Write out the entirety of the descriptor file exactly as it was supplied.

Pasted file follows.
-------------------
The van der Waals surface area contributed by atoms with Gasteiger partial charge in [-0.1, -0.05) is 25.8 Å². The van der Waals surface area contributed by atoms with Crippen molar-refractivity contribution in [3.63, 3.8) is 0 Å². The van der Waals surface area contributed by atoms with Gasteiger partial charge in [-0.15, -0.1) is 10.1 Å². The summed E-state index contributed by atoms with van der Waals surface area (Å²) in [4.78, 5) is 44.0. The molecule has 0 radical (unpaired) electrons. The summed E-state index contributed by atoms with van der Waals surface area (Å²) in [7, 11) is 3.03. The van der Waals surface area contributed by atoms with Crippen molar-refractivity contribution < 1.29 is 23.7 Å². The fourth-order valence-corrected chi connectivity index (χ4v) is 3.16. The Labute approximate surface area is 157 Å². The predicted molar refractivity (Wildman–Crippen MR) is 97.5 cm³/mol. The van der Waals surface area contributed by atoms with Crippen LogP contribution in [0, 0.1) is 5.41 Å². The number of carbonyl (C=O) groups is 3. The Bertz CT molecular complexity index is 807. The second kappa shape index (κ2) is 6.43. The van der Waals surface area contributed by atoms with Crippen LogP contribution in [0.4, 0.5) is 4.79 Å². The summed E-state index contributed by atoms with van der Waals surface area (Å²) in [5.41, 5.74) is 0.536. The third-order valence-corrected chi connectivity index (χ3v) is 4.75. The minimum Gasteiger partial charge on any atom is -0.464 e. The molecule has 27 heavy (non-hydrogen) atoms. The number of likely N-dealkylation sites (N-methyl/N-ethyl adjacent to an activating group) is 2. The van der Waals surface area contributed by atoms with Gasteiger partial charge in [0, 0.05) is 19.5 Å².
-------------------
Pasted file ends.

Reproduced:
The van der Waals surface area contributed by atoms with Gasteiger partial charge in [-0.1, -0.05) is 25.8 Å². The van der Waals surface area contributed by atoms with Crippen molar-refractivity contribution in [3.63, 3.8) is 0 Å². The van der Waals surface area contributed by atoms with Gasteiger partial charge in [-0.15, -0.1) is 10.1 Å². The summed E-state index contributed by atoms with van der Waals surface area (Å²) in [4.78, 5) is 44.0. The molecule has 0 radical (unpaired) electrons. The summed E-state index contributed by atoms with van der Waals surface area (Å²) in [7, 11) is 3.03. The van der Waals surface area contributed by atoms with Crippen molar-refractivity contribution < 1.29 is 23.7 Å². The fourth-order valence-corrected chi connectivity index (χ4v) is 3.16. The Labute approximate surface area is 157 Å². The predicted molar refractivity (Wildman–Crippen MR) is 97.5 cm³/mol. The van der Waals surface area contributed by atoms with Crippen LogP contribution in [0, 0.1) is 5.41 Å². The number of carbonyl (C=O) groups is 3. The Bertz CT molecular complexity index is 807. The second kappa shape index (κ2) is 6.43. The van der Waals surface area contributed by atoms with Crippen LogP contribution in [0.4, 0.5) is 4.79 Å². The summed E-state index contributed by atoms with van der Waals surface area (Å²) in [5.41, 5.74) is 0.536. The third-order valence-corrected chi connectivity index (χ3v) is 4.75. The minimum Gasteiger partial charge on any atom is -0.464 e. The molecule has 27 heavy (non-hydrogen) atoms. The number of likely N-dealkylation sites (N-methyl/N-ethyl adjacent to an activating group) is 2. The van der Waals surface area contributed by atoms with Gasteiger partial charge in [0, 0.05) is 19.5 Å².